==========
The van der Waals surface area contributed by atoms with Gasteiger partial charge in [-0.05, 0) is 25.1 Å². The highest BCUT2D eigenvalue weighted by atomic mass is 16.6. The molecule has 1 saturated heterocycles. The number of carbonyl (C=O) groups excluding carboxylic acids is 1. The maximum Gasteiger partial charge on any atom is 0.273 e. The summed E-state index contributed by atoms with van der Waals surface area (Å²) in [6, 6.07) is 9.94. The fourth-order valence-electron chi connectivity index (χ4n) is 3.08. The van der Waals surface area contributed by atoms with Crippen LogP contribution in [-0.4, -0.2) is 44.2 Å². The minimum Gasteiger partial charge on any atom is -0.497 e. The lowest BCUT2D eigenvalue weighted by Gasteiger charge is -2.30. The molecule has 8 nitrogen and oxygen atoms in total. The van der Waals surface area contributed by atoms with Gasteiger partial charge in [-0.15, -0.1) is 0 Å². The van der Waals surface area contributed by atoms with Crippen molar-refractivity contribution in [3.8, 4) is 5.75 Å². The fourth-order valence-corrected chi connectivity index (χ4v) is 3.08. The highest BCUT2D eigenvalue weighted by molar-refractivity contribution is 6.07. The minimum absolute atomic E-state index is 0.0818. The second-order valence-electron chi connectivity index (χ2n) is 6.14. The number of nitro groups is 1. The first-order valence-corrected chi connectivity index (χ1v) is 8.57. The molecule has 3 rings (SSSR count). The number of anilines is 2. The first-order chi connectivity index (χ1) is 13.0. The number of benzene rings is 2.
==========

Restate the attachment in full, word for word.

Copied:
The van der Waals surface area contributed by atoms with Gasteiger partial charge in [-0.05, 0) is 25.1 Å². The highest BCUT2D eigenvalue weighted by atomic mass is 16.6. The molecule has 1 saturated heterocycles. The number of carbonyl (C=O) groups excluding carboxylic acids is 1. The maximum Gasteiger partial charge on any atom is 0.273 e. The summed E-state index contributed by atoms with van der Waals surface area (Å²) in [6, 6.07) is 9.94. The fourth-order valence-electron chi connectivity index (χ4n) is 3.08. The van der Waals surface area contributed by atoms with Crippen LogP contribution in [-0.4, -0.2) is 44.2 Å². The minimum Gasteiger partial charge on any atom is -0.497 e. The lowest BCUT2D eigenvalue weighted by Gasteiger charge is -2.30. The molecule has 8 nitrogen and oxygen atoms in total. The van der Waals surface area contributed by atoms with Gasteiger partial charge in [-0.15, -0.1) is 0 Å². The van der Waals surface area contributed by atoms with Crippen molar-refractivity contribution in [3.8, 4) is 5.75 Å². The fourth-order valence-corrected chi connectivity index (χ4v) is 3.08. The highest BCUT2D eigenvalue weighted by molar-refractivity contribution is 6.07. The minimum absolute atomic E-state index is 0.0818. The second-order valence-electron chi connectivity index (χ2n) is 6.14. The number of nitro groups is 1. The first-order valence-corrected chi connectivity index (χ1v) is 8.57. The molecule has 3 rings (SSSR count). The number of anilines is 2. The first-order chi connectivity index (χ1) is 13.0. The number of benzene rings is 2.